The binturong is a species native to Asia, specifically in countries such as Bangladesh, Bhutan, Cambodia, China, India, Indonesia, Lao People's Democratic Republic, Malaysia, Myanmar, Nepal, the Philippines, Thailand and Vietnam.

The habitat of the binturong is mainly in evergreen forests, as in the case of Lao People's Democratic Republic. In others, such as the Philippines, it is found in both primary and secondary lowland forests, but also grasslands. They generally live at heights of almost sea level to 400 m above sea level. In rare occasions, it has been sighted almost at 1000 meters above sea level.

What Is a Binturong? - Bearcat Characteristics - Where does the binturong live?

What does the binturong eat?

Although taxonomically it is located in the order of carnivorous animals, the diet of the binturong is based mainly on fruits. In particular, they enjoy the fruit of fig trees such as the Ficus altissima species, making their diet mainly frugivorous.

However, they can also consume other parts of plants such as shoots and leaves, as well as insects, fish, small birds, rodents, eggs and even carrion. In a stricter sense, it is an omnivorous animal.

Reproduction of the binturong

Female bearcats mature sexually at two and a half years, while males do so slightly earlier. The species has higher reproductive rates from January to March, although it can reproduce throughout the year. Males are usually on the defensive against females, except when they are receptive. When they are so, they communicate through purrs. Gestation lasts 90-92 days and the litters are usually have two young, although they can have a maximum of six.

Newborn binturong weigh an average of 142 grams, have their eyes closed and are hidden within the mother's fur for the first few days. Weaning occurs between 6 and 8 weeks. Generally, the care of the litter is only done by the mother and it is common to observe the females alone with their young. Some males may share in their care until the young can be independent. In some cases, the family group can be maintained, even when the descendants no longer require parental care.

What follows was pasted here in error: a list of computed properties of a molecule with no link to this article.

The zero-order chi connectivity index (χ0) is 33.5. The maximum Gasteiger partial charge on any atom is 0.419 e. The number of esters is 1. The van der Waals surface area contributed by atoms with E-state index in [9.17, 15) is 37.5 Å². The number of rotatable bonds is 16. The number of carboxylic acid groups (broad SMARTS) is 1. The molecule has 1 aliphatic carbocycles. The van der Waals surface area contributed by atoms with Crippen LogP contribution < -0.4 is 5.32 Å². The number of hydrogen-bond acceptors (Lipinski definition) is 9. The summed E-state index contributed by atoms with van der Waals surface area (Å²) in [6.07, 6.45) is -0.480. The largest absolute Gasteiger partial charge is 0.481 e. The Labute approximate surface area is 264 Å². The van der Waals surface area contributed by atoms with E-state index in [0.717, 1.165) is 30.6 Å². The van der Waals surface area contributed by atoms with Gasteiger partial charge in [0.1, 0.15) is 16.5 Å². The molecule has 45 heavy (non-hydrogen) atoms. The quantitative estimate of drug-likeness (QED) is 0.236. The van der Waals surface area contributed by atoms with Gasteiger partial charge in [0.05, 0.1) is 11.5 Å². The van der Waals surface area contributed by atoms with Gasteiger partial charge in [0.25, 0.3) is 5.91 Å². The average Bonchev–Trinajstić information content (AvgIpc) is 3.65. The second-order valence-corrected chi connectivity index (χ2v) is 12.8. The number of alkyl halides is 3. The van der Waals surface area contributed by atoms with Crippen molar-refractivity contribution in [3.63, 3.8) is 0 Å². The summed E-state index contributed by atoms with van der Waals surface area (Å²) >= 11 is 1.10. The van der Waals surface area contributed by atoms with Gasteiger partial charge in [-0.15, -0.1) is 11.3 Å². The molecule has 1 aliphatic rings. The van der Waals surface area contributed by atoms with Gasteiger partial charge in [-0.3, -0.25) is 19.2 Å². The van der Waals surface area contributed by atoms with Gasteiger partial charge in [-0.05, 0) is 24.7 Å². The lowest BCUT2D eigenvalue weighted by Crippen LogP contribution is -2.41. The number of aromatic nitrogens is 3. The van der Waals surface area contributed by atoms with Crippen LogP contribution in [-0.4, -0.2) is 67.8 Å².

The binturong is a species with a certain amount of longevity. They are able to live for about 18 years in the wild, while bearcats of over 25 years of age have been recorded in captivity.

What Is a Binturong? - Bearcat Characteristics - Reproduction of the binturong

Binturong conservation and threats to species

The binturong is classified as vulnerable by the IUCN due to its declining population. For this reason, it is rare to observe them in their natural habitat range. In fact, it is estimated that the binturong in some regions is close to local extinction.

Threats to the species include its trafficking for commercialization as pets and hunting for human consumption. In some countries, it is the species that is most kept in cages for exhibition and the sale of its skin is a viable market. Even though in some of the native areas of the bearcat there are protection laws in effect, it is not sufficient. Stricter applications of these methods are required to guarantee the conservation of this animal.

To learn about another threatened cat-like species, take a look at our article on why is the Bengal tiger endangered?

If you want to read similar articles to What Is a Binturong? - Bearcat Characteristics, we recommend you visit our Facts about the animal kingdom category.

References

1.Veron, G., Debruille, A., Kayser, P., Fernandez, D., & Bourgeois, A. (2020). Genetic diversity and structure of the binturong Arctictis binturong (Carnivora: Viverridae): Status of the elusive Palawan binturong and implications for conservation. Zoological Journal of the Linnean Society, 88(1), 302–318.
https://doi.org/10.1093/zoolinnean/zlz100

2. Willcox, D. H. A., Chutipong, W., Gray, T. N. E., Cheyne, S., Semiadi, G., Rahman, H., Coudrat, C. N. Z., Jennings, A., Ghimirey, Y., Ross, J., Fredriksson, G., & Tilker, A. (2016). Arctictis binturong. The 2016 IUCN Red List of Threatened Species: e.T41690A45217088.
https://dx.doi.org/10.2305/IUCN.UK.2016-1.RLTS.T41690A45217088.en